In the paper, I read about Norway’s dominance of the Winter Olympics, despite being a tiny country. I love this juxtaposition of unexpected data! Let’s turn it into a math project. Here are some questions I thought of…

# All AboutMath

## Math Project: Shrinking Airline Seats

What kind of math project could you build based on the shrinking dimensions of seats on the Boeing 777?

## More On Graphing Characters

In this article, we’ll expand on the ideas of graphing characters and also look at how we can use graphs to reinforce students’ judgments.

## Goldbach’s Conjecture

Our look at math conjectures continues with Goldbach’s Conjecture, which states that all even integers greater than 2 can be written as the sum of two primes. Is this true for all cases? Another authentic, unsolved question.

## The Collatz Conjecture

A “conjecture” is an idea that is believed to be true, but has not yet been proven. They are authentic unanswered questions for students to explore. The Collatz Conjecture uses two simple rules to get from any number to 1. It seems to work for all numbers…

## Why Pi?

Pi Day is just around the corner, but the typical fare include π art projects, memorization challenges, or other activities that separate π from its real uses. But π is such a fascinating topic that it should inspire curiosity and wonder on its own.

## Big Gifts, Small Prices

What if you want to buy a big gift that’s cheap for its size? By calculating the volume of the object, we can find how much each cubic inch costs. Measured by price per volume, Thomas is 250 times more expensive than a big outdoor slide!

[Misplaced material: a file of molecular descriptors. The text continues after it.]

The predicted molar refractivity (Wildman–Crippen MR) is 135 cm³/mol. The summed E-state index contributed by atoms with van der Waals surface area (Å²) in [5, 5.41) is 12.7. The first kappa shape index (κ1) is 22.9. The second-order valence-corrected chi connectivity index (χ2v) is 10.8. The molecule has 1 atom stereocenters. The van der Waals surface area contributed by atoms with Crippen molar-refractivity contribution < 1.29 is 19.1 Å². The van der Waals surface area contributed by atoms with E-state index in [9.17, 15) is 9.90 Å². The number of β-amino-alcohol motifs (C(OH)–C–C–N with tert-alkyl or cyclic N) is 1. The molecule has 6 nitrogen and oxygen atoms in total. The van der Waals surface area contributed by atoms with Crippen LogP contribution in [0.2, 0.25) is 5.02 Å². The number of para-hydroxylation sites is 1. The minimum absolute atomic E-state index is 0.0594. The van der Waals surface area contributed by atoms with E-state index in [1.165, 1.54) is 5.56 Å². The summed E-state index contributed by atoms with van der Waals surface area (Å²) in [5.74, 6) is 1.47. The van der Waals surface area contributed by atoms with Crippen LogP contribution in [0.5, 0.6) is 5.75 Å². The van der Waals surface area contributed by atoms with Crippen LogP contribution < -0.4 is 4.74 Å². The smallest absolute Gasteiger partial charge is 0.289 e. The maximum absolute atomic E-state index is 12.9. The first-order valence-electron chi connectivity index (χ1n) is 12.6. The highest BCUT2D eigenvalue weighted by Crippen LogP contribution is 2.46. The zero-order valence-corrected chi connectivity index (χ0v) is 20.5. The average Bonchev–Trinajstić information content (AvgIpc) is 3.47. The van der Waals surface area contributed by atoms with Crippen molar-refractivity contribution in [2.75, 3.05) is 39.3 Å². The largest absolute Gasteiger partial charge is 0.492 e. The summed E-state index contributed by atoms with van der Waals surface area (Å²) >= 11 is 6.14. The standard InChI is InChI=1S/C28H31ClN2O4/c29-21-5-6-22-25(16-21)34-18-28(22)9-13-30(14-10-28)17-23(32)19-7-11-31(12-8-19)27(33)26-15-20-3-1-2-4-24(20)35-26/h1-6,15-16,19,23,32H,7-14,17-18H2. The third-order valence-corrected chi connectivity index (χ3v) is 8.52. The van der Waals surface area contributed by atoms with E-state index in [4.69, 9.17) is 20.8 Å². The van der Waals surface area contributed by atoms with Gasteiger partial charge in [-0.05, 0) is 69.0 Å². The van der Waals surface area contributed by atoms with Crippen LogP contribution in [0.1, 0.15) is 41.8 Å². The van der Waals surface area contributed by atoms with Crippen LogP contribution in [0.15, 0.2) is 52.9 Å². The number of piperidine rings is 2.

## Mathematical Curiosities

Sometimes you encounter that math student who is simply interested in numbers. Here are some famous (and not so famous) sets of numbers that have curious properties.

## Finding The Conflict in Math

Sometimes I find authentic data, but it doesn’t necessarily have an obvious conflict. The measurements of the Great Pyramid are cool, but where’s the conflict? What draws students in if they’re not inherently interested in pyramids?

## Conflict and Quadrilaterals

Struggling math students shut down when they’re smacked with a mouthful of academic vocabulary right away. So lower the barrier of entry. Ask students to identify the conflict between two shapes, rather than defining “congruent sides” and “bisected diagonals.”